Friday Four

Friday, July 03, 2015

Editor's Note: Due to family obligations, comment moderation will be very slow or, possibly, delayed until after the holiday weekend.

1. Word from HBL is that the Wall Street Journal has published an excerpt from the soon-to-be-released Ideal, by Ayn Rand:

Ideal tells the story of a screen actress who is accused of murder and visits six of her most devoted fans to ask for help. In 1934, when she was in her late 20s, Rand first wrote "Ideal" as a work of fiction.

But Rand was dissatisfied with it and set it aside. The same year, she rewrote it as a play. The play didn't have its New York premiere until 2010 -- 66 years after she wrote it.

The original version was rediscovered in 2012 by Richard Ralston, publishing manager at the Ayn Rand Institute. (At 135 pages, it's been called a novelette and a novella. The publisher is now billing it as a "short novel.")
I am pretty sure I have the play, but since I don't really enjoy reading plays, I have not read it. I look forward to the novelette/novella/short novel.

2. Petr Cech, widely regarded as one of the five best goalkeepers in the world, has signed for Arsenal. Chelsea Captain John Terry had this to say about his former teammate when speculation about the move mounted:
Terry, who also praised Cech's "unbelievable" professionalism after he was relegated to the bench, believes the Czech would bring a dramatic improvement to their league rivals. "If they do get him, he will strengthen them for sure," Terry told TalkSport. "He will save them 12 or 15 points a season. Petr was an unbelievable professional last year. When you get left out of the team it can be hard to accept but when he came in he was exceptional.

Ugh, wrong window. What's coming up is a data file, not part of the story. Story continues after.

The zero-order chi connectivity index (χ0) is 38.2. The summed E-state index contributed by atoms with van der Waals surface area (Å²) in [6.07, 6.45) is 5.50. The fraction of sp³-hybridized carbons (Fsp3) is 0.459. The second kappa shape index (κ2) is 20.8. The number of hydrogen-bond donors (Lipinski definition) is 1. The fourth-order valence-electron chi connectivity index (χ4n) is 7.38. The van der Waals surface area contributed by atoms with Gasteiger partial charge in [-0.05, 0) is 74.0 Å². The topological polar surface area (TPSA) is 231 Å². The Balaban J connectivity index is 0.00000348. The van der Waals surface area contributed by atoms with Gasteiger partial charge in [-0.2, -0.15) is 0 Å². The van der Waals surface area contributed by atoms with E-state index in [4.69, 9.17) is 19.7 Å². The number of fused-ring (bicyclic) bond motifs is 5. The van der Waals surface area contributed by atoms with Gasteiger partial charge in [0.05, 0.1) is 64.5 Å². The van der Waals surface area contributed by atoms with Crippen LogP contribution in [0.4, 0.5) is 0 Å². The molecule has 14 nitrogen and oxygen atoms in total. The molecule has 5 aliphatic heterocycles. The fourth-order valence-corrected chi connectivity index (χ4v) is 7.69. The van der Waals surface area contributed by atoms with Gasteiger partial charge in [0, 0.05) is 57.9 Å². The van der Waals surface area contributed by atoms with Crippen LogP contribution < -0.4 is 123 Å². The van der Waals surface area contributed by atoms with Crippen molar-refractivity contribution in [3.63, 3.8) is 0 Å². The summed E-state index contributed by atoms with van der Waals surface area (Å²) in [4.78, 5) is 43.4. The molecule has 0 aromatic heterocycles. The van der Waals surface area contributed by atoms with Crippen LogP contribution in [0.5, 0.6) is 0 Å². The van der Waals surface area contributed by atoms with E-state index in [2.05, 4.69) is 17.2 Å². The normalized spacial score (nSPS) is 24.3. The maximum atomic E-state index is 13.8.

"He deserves a lot of credit for that. We understand he wants to play first-team football but nobody wants to see him leave the club. He's going to be sorely missed and will improve any side he goes to." [link dropped]
12-15 points is, by the way, like winning four or five games of the 38-game season. Cech, still at the peak of his powers, wanted to start and wished to keep his family in London. Chelsea's owner permitted the move out of gratitude for his many past contributions to Chelsea's success, and against the wishes of manager Jose Mourinho.

3. Attempting to make sense of some strange pricing at McDonald's, a blogger tipped me off to the existence of a "Chicken McNuggets Theorem":
It turns out, there's a general purpose method of solving problems like these. The Chicken McNuggets theorem states that you can replace 9 and 20 with any two coprime numbers a and b, and the solution to the question is defined by ab - a - b.
I was a math major and worked at McDonald's back when this name for the theorem made sense, but had not heard of it.

4. From another article featuring the Golden Arches comes the following interesting fact about today's beer drinkers:
... The ominous fact is that 44 percent of 21- to 27-year-old drinkers have never tasted Budweiser. They prefer craft beers from microbreweries. A craft brewer is one that ships 6 million or fewer barrels a year. In 2013, craft brewers shipped more than Bud did...
The college kid I mentioned in the preceding item had tasted Budweiser and decided beer wasn't for him. He changed his mind about beer after visiting Germany during the semester abroad he was saving for. Perhaps that kid was ahead of his time.

-- CAV

Updates

Today: Removed "Former" from description of John Terry. 


Using, Reserved, On-the-Way

Thursday, July 02, 2015